Tag Archive | Wildstorm Productions

Gimmicks of Yesteryear – The Wildstorm Universe’s 1994 Variant Covers Release

In the early 1990’s, some of the policies and practices with some of the big-name comic studios, didn’t sit well with some artists. This reached a head when several artists working at Marvel Comics staged an exodus, to found their own self-publishing label, which soon became known as Image Comics.

Of the artists who joined in on the new venture, such names included Todd McFarlane, Jim Lee, Marc Silvestri, Rob Liefeld, and Erik Larsen.

A picture from the early days of Image Comics. (Back row, left to right: Erik Larsen, Rob Liefeld, Todd McFarlane, Marc Silvestri; From row, left to right: Whilce Portacio, Jim Lee, Jim Valentino)

Image Comics was meant as a place where creators could own their own work, and also work outside the norms of The Comics Code Authority. And thus, the different creators started their own little sub-divisions for their titles, with the likes of Todd McFarlane Productions, Top Cow Productions, and Wildstorm Productions.

Probably out of all of the different Image divisions, it was Wildstorm Productions that seemed almost like a stepchild to Marvel Comics‘ brand of X-titles (such as The Uncanny X-Men, and X-Factor). Jim Lee and several of his cohorts developed a number of titles that interlocked due to a number of characters who possessed the Gen-Factor, a genetic abnormality that causes powers to manifest. Within a few years of the founding of Image Comics, there were multiple titles serving under the Wildstorm banner. These included such titles as Wildcats, Gen 13, Deathblow, and Wetworks.

During its first few years, not much had really been done in the way of variant covers for Wildstorm Production titles. A few of the normal releases did have some specialty cover types used, but a title-wide variant cover blitz, would soon blanket all the Wildstorm titles in the Summer of 1994.

All 8 of 1994’s Wildstorm Universe variant covers, compiled together into their final image (pencils by Whilce Portacio, inking by Alex Garner, color by Joe Chiodo)

Artist Whilce Portacio had just begun his own series titled Wetworks, but was also tasked with creating a large mural of all of the Wildstorm characters, and up-and-coming inker/artist Alex Garner, was tasked with the inking of the final design. The result was an in-your-face piece of art that would span across 8 different issues, over the summer months of 1994. Each title would have their lead(s) displayed in front of a phasing background, of magenta and blue.

These titles included:

Team 7 #1

WildC.A.T.S. #10

Stormwatch #10

Gen 13 #5

The Kindred #3

Deathblow #5

Union #0

Wetworks #2

Wetworks #2

I first encountered a few of these covers on comic store shelves during July of 1994, when I saw the alternate covers for WildC.A.T.S. and Stormwatch. I didn’t consider collecting all of them, until I then got the variant covers for Wetworks #2, and Team 7 #1.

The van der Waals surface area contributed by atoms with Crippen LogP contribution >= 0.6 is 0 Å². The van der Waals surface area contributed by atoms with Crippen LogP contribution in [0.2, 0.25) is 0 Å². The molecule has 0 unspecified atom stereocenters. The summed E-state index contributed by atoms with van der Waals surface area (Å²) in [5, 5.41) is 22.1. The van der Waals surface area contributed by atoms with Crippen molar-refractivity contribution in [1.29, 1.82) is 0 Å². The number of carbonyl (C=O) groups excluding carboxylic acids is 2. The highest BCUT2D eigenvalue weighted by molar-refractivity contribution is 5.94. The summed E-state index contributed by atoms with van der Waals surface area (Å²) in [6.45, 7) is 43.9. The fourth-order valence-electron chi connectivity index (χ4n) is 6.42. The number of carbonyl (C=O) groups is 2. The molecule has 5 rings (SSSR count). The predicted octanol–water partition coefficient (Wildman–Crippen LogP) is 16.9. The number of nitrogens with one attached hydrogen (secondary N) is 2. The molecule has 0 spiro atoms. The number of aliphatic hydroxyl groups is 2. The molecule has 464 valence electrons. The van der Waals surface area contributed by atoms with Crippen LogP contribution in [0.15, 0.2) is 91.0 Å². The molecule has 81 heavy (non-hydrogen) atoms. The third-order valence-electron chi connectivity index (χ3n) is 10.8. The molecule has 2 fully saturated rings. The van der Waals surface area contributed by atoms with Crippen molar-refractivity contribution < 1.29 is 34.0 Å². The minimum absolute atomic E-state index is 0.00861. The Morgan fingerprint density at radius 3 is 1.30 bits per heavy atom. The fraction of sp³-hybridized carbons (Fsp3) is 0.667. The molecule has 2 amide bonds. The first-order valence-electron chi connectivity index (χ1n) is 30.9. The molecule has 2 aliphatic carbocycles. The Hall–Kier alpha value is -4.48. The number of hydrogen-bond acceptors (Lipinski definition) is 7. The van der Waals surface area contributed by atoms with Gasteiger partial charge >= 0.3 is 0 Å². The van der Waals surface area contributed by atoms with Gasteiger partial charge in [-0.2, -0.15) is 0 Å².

Release-wise, Team 7 #1 would be the last piece of the puzzle, when it appeared on shelves in September of 1994. The issue also marked the beginnings of a major backstory for many of the characters, in that it would finally reveal how several of them gained their Gen-Factor powers.

Of course the expansive image Portacio created would not just be relegated to a collection of variant covers. It was soon after spun off into several different permutations.

One of which was a landscape-style poster with the Wildstorm logo on the right-hand side, featuring the complete image (a recreation of which can be found at the end of this post).

There was also a portfolio set (as seen on the left), with the image broken up into 8 separate pieces, and polybagged. There were 5000 numbered sets, with the promise of one of the pieces in each one, having Whilce Portacio’s autograph.

The images would also figure into the second series of the Wildstorm Archives trading card release, becoming the series’ chase card set. The strangest thing about this variant set, is that it numbered 9 cards, with the Wildcats variant cover taking up two chromium cards. This design really throws off any attempts to try and recreate the image in card form, and I’ve never found out why it was done (unless there’s some unwritten rule that chase card sets had to number at least 9 at the time?).

Much like my post on the Gen 13 variant covers, this one was another about remembering how Wildstorm Productions‘ gimmicks (and some of their comics) has kept itself on my mind even after almost 20 years. The company would have several cross-title storylines in the next few years, from Wildstorm Rising, to Fire From Heaven. However, my memory is moreso enamored with the artistry of Wildstorm’s endeavors, and Whilce Portacio’s work is one that sticks with me as much as the work J Scott Campbell did on Gen 13.

The rare poster image featuring Whilce Portacio’s Wildstorm cover art. It measures 24 x 36 inches at full size.

There would be many Wildstorm Productions group pieces, but this is still the one that rings through greatly in my mind.

 

Gimmicks of Yesteryear – The 13 Variant Covers of Gen 13 #1

I don’t know what it is about the 1990’s, but there seems to be an overload of special-edition/limited-edition stuff overflowing from that decade. One that reared its head in the 90’s comic industry, were Variant Covers.

It used to be that one would buy a comic book, and that was it. That was all you got. But somewhere in the early 1990’s, the gimmick of specially bagging comic books with extra incentives (like promo trading cards), or giving them alternate covers came into play.

In February 1994, the Wildstorm Productions arm of Image Comics released the beginnings of a 4-issue miniseries titled Gen 13 (originally titled Gen X, until Marvel Comics came knocking on their door).

The comic dealt with a group of super-powered teens, who after their powers manifest at a secret training facility in the desert, go on the run from the group I.O. (International Operations). Joining them is former I.O. member John Lynch, who has defected, and becomes the group’s mentor as they work out their life and new powers in La Jolla, California.

The series proved to be a surprise hit, and even ended up adding a 5th part to the storyline, and serving as a launching pad for up-and-coming artist J Scott Campbell (also known these days for his art on Danger Girl, and Wildsiderz). As it neared the end of its run in 1994, word spread that Wildstorm would make Gen 13 into an ongoing series, with the first issue released in March 1995.